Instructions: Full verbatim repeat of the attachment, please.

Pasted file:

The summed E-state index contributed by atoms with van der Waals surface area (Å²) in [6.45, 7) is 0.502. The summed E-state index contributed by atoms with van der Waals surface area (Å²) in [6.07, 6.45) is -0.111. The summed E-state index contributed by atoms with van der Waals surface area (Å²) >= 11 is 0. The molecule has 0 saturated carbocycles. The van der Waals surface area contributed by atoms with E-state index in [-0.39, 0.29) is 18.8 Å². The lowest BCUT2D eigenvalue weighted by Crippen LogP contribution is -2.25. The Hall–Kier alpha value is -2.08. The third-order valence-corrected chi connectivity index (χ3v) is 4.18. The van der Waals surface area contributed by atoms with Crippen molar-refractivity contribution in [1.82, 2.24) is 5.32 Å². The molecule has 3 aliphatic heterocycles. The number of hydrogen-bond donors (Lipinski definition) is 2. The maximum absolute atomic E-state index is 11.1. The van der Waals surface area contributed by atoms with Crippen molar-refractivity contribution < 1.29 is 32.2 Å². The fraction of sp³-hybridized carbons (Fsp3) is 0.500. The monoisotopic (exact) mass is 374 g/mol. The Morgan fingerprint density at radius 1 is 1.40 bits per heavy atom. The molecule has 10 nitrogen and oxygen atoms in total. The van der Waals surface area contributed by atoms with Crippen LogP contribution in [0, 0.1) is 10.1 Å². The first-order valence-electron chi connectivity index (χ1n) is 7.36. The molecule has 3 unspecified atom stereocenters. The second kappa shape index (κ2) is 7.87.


The summed E-state index contributed by atoms with van der Waals surface area (Å²) in [6.45, 7) is 0.502. The summed E-state index contributed by atoms with van der Waals surface area (Å²) in [6.07, 6.45) is -0.111. The summed E-state index contributed by atoms with van der Waals surface area (Å²) >= 11 is 0. The molecule has 0 saturated carbocycles. The van der Waals surface area contributed by atoms with E-state index in [-0.39, 0.29) is 18.8 Å². The lowest BCUT2D eigenvalue weighted by Crippen LogP contribution is -2.25. The Hall–Kier alpha value is -2.08. The third-order valence-corrected chi connectivity index (χ3v) is 4.18. The van der Waals surface area contributed by atoms with Crippen molar-refractivity contribution in [1.82, 2.24) is 5.32 Å². The molecule has 3 aliphatic heterocycles. The number of hydrogen-bond donors (Lipinski definition) is 2. The maximum absolute atomic E-state index is 11.1. The van der Waals surface area contributed by atoms with Crippen molar-refractivity contribution < 1.29 is 32.2 Å². The fraction of sp³-hybridized carbons (Fsp3) is 0.500. The monoisotopic (exact) mass is 374 g/mol. The Morgan fingerprint density at radius 1 is 1.40 bits per heavy atom. The molecule has 10 nitrogen and oxygen atoms in total. The van der Waals surface area contributed by atoms with Crippen LogP contribution in [0, 0.1) is 10.1 Å². The first-order valence-electron chi connectivity index (χ1n) is 7.36. The molecule has 3 unspecified atom stereocenters. The second kappa shape index (κ2) is 7.87.